“And we know that for those who love God all things work together for good, for those who are called according to his purpose.” (Romans 8:28)
There have been many times in my life when I hated this verse.
It was given to me by other Christians when I was in the middle of something difficult as a response to whatever suffering I was facing.
My head held underwater by crushing depression and anxiety in the aftermath of toxic relationships, drowning: “You just need to focus on the good that God’s doing in your life, and the depression will go away. God works all things together for the good of those who love him.”
In my anger and disappointment after my first miscarriage: “This doubt in God’s goodness sounds like you’re losing your faith. Don’t be angry, just look at the good. Remember, God works all things…”
On week eight of hospital bed rest during my son’s complicated pregnancy: “Don’t be discouraged, just look for the good God is doing here. Remember, God works all things…”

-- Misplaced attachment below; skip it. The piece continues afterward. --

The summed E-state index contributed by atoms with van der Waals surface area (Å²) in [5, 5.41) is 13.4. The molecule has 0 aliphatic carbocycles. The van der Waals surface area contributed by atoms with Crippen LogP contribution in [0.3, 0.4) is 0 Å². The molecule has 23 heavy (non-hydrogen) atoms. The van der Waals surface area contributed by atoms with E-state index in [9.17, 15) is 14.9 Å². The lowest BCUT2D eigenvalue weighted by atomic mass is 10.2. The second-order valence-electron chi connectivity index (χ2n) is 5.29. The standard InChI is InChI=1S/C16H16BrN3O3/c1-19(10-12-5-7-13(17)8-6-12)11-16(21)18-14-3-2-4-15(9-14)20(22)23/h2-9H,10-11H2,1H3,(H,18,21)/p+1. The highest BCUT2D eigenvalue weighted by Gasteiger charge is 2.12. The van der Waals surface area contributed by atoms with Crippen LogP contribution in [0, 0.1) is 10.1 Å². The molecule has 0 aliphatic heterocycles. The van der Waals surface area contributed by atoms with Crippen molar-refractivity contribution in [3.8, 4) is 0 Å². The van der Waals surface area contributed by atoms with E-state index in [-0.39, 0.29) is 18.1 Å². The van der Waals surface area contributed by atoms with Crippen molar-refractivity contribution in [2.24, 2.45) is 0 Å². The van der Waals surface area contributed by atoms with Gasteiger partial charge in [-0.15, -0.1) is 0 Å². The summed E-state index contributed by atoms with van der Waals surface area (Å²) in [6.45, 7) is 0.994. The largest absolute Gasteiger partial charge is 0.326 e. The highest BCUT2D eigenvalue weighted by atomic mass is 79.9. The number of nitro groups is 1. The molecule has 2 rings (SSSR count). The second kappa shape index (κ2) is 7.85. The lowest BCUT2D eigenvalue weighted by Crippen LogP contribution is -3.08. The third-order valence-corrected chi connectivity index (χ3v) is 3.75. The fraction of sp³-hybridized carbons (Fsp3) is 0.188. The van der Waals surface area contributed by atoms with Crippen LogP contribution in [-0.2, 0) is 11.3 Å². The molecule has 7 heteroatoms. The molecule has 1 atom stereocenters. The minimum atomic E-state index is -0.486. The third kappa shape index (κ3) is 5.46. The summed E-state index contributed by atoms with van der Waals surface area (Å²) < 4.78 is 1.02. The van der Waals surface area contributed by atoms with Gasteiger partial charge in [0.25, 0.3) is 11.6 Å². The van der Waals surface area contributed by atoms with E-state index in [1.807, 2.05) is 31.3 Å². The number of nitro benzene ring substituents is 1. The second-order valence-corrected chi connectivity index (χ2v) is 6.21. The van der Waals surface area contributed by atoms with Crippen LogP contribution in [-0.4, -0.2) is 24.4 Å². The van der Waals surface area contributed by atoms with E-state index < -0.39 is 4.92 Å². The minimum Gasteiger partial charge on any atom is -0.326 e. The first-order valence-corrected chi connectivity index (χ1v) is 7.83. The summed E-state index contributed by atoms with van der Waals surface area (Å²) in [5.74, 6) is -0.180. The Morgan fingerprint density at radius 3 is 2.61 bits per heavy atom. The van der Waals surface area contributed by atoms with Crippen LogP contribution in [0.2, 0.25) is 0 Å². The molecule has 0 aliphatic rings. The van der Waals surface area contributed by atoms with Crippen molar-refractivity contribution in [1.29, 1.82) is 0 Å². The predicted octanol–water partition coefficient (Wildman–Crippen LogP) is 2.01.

Every time, each of those well-meaning Christians was trying to give me some hope and encouragement. Each time, this verse fell on my heart like a judgment: don’t grieve, don’t doubt, don’t rage, don’t weep. Put on a good Christian joyful face.
Their intentions were not wrong, though perhaps we throw around this verse too easily to those who are suffering as a way to get past sitting with them in their pain and moving directly into the hope and joy on which we would rather focus. When faced with someone in deep pain, we don’t know what to say, and so we hand out platitudes in the hope that our words work like a magic pill and ease the suffering, making us look wise and helpful in the process.
This verse is not just some quote from a motivational poster either, though. It is from the Word of God, and therefore “profitable for teaching, for reproof, for correction, and for training in righteousness” (2 Timothy 3:16). We are also told to “encourage one another and build one another up” and to “encourage the fainthearted, help the weak, be patient with them all” (1 Thess. 5:11, 14).